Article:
“To deny health care to families and sick people is morally obscene. But to do that to give tax cuts to Americans earning more than $250,000 per year is almost beyond human comprehension. I doubt cancer patients who won’t be able to afford chemotherapy will be comforted to know that Donald Trump is getting a tax cut. We are all in this together – why is that so hard for the Republicans to understand?”
Toomey Led the Push for the Senate Bill’s Deep Medicaid Cuts
Senate Republicans unveiled their version of a bill that would repeal the Affordable Care Act today—and behind that legislation is Pennsylvania’s own Sen. Pat Toomey. The bill includes cuts to Medicaid that are more severe than the health care legislation passed by House Republicans last month. Compared to the ACA, the House bill would leave 5 million more people who rely on Medicaid uninsured next year, according to the Congressional Budget Office. As the chairman of the Subcommittee on Health Care, Toomey helped spearhead the bill’s drafting process and the push for deep Medicaid cuts, which Democrats and some Republicans fear will force states to either eliminate coverage for many needy patients or assume a much more sizable chunk of the cost. Toomey defended the bill in an interview with Bloomberg today, calling the Medicaid cuts “necessary to make [Medicaid] a sustainable program.” He said the bill had “gotten lots of outside input” during the draft process—but it was drafted without a single public hearing. Here’s how the bill would work: Under current law, Medicaid is an open-ended entitlement program, meaning the government is required to match state expenditures for the costs of covered services to those deemed eligible (primarily low-income and disabled people). The Senate legislation would replace that program with a system of capped federal payments that would drastically reduce federal spending over time. That means states would be forced to decide whether to scale back on coverage or raise a significant amount of funding, likely through taxes or budget cuts, to make up the difference.
Pat Toomey is a Republican U.S. senator from Pennsylvania.
The School Reform Commission voted earlier this week to approve a contract between the School District of Philadelphia and the Philadelphia Federation of Teachers. The deal, which will cost $395 billion over five years, ends a tense four-year stalemate between the teachers’ union and the district. For the first time in five years, teachers will receive raises and, in some cases, retroactive pay. The contract will last through August of 2020. Teachers and city officials who have long awaited an end to the standoff praise the contract. But there’s major uncertainty as to how the district will afford a deal it simply hasn’t budgeted for. According to Philly.com, the recent deal accounts for $245 million more than is budgeted by the district, which already faces an increasingly intimidating deficit. With the contract, the projected deficit reportedly balloons from $700 million to almost $1 billion over five years. The Notebook reports that SRC member Bill Green said the district will likely fund the contract through one of two options: either 3,800 teachers layoffs by September of 2019 or an increase in city property taxes. District Chief Financial Officer Uri Monson said that if the city were to finance the contract and balance the district’s deficit on its own, the increase in property taxes would be about 16 percent.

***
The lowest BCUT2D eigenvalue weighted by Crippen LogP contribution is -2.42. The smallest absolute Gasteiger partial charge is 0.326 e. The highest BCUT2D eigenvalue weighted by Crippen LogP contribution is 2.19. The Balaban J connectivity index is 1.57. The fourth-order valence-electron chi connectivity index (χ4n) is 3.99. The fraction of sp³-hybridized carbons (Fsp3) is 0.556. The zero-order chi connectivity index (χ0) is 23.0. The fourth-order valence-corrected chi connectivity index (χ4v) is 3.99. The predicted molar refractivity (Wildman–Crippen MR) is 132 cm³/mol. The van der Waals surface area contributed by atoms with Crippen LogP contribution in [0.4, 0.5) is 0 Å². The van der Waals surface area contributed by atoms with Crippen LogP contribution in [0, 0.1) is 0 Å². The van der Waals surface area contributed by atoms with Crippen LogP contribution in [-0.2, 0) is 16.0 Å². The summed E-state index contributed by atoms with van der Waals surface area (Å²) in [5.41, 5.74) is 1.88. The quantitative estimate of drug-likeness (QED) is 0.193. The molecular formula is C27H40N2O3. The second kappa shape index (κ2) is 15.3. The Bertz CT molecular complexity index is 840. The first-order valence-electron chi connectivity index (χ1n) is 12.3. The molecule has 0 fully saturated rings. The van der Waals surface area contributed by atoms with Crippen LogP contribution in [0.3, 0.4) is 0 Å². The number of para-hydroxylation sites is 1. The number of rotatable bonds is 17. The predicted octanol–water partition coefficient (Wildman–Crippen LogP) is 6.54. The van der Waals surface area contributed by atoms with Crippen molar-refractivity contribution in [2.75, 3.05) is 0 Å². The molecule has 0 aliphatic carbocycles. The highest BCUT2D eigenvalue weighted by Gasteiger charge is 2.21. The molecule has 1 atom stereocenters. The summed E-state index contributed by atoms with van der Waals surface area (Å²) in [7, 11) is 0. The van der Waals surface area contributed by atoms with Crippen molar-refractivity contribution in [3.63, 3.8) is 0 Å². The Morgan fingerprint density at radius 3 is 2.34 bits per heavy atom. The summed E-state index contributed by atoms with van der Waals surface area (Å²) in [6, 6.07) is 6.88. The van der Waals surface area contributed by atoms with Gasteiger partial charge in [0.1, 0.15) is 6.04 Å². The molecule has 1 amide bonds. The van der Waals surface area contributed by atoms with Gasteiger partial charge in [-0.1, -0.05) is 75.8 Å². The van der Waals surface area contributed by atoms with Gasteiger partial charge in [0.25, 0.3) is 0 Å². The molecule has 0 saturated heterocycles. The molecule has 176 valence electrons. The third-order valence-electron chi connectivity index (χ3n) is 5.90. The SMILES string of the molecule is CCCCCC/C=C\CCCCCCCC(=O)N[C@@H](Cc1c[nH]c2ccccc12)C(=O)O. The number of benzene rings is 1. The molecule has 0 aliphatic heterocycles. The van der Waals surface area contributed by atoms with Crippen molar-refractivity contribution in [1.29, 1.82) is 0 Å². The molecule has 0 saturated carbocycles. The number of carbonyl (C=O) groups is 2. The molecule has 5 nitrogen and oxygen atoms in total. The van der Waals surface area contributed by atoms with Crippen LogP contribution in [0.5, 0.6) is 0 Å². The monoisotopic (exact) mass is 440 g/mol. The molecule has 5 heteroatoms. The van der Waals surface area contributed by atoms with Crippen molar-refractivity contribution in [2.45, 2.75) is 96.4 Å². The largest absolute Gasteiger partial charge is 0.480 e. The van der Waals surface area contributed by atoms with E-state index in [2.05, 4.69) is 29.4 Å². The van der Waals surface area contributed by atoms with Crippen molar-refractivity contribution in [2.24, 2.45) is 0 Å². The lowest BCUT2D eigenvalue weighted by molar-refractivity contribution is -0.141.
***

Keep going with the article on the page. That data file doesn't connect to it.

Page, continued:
Senate Republicans on Thursday unveiled their plan to repeal and replace the Affordable Care Act — also known as Obamacare. The long-awaited plan marks a big step toward achieving one of the Republican Party's major goals. The Senate proposal is broadly similar to the bill passed by House Republicans last month, with a few notable differences. Senate Majority Leader Mitch McConnell, who has been criticized for drafting the bill in secret with just a dozen Republican Senate colleagues, says the proposal — which he calls a discussion draft — will stabilize insurance markets, strengthen Medicaid and cut costs to consumers. "We agreed on the need to free Americans from Obamacare's mandates. And policies contained in the discussion draft will repeal the individual mandates so Americans are no longer forced to buy insurance they don't need or can't afford," McConnell said.
Thomas Murray, Director of Innovation for Future Ready Schools, a project of the Alliance for Excellent Education
Kristen Swanson, Director of Learning at Slack and one of the founding members of the Edcamp movement
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